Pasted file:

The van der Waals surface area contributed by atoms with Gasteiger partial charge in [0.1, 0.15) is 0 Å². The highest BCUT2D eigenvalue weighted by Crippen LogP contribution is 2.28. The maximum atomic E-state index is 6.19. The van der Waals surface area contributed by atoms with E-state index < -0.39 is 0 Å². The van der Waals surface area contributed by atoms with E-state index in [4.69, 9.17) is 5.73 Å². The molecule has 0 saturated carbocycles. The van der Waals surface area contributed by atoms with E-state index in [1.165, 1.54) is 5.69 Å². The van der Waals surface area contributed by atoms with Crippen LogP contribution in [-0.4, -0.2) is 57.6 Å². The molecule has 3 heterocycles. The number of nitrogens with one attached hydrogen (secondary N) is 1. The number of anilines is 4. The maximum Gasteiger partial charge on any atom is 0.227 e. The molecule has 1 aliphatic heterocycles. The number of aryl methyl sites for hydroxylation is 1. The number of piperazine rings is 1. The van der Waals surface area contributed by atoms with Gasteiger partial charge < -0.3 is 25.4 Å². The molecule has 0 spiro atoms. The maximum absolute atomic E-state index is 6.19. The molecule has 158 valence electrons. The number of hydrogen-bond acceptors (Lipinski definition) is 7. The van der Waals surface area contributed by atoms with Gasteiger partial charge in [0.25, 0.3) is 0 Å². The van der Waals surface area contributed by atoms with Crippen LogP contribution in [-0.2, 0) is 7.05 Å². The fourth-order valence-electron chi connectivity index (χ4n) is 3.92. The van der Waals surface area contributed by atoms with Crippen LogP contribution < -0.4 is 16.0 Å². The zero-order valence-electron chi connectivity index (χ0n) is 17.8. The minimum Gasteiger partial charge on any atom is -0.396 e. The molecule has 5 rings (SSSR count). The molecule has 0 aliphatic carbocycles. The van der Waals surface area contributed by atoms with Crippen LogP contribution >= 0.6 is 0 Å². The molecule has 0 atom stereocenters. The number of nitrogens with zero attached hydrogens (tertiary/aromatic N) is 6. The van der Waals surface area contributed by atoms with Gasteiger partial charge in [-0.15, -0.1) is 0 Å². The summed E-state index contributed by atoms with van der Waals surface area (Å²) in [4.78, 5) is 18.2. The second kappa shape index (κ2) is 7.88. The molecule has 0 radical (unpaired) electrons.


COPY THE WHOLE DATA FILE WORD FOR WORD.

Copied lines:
The van der Waals surface area contributed by atoms with Gasteiger partial charge in [0.1, 0.15) is 0 Å². The highest BCUT2D eigenvalue weighted by Crippen LogP contribution is 2.28. The maximum atomic E-state index is 6.19. The van der Waals surface area contributed by atoms with E-state index < -0.39 is 0 Å². The van der Waals surface area contributed by atoms with E-state index in [4.69, 9.17) is 5.73 Å². The molecule has 0 saturated carbocycles. The van der Waals surface area contributed by atoms with E-state index in [1.165, 1.54) is 5.69 Å². The van der Waals surface area contributed by atoms with Crippen LogP contribution in [-0.4, -0.2) is 57.6 Å². The molecule has 3 heterocycles. The number of nitrogens with one attached hydrogen (secondary N) is 1. The number of anilines is 4. The maximum Gasteiger partial charge on any atom is 0.227 e. The molecule has 1 aliphatic heterocycles. The number of aryl methyl sites for hydroxylation is 1. The number of piperazine rings is 1. The van der Waals surface area contributed by atoms with Gasteiger partial charge < -0.3 is 25.4 Å². The molecule has 0 spiro atoms. The maximum absolute atomic E-state index is 6.19. The molecule has 158 valence electrons. The number of hydrogen-bond acceptors (Lipinski definition) is 7. The van der Waals surface area contributed by atoms with Gasteiger partial charge in [0.25, 0.3) is 0 Å². The van der Waals surface area contributed by atoms with Crippen LogP contribution in [-0.2, 0) is 7.05 Å². The fourth-order valence-electron chi connectivity index (χ4n) is 3.92. The van der Waals surface area contributed by atoms with Crippen LogP contribution < -0.4 is 16.0 Å². The zero-order valence-electron chi connectivity index (χ0n) is 17.8. The minimum Gasteiger partial charge on any atom is -0.396 e. The molecule has 5 rings (SSSR count). The molecule has 0 aliphatic carbocycles. The van der Waals surface area contributed by atoms with Crippen LogP contribution >= 0.6 is 0 Å². The molecule has 0 atom stereocenters. The number of nitrogens with zero attached hydrogens (tertiary/aromatic N) is 6. The van der Waals surface area contributed by atoms with Gasteiger partial charge in [-0.15, -0.1) is 0 Å². The summed E-state index contributed by atoms with van der Waals surface area (Å²) in [4.78, 5) is 18.2. The second kappa shape index (κ2) is 7.88. The molecule has 0 radical (unpaired) electrons.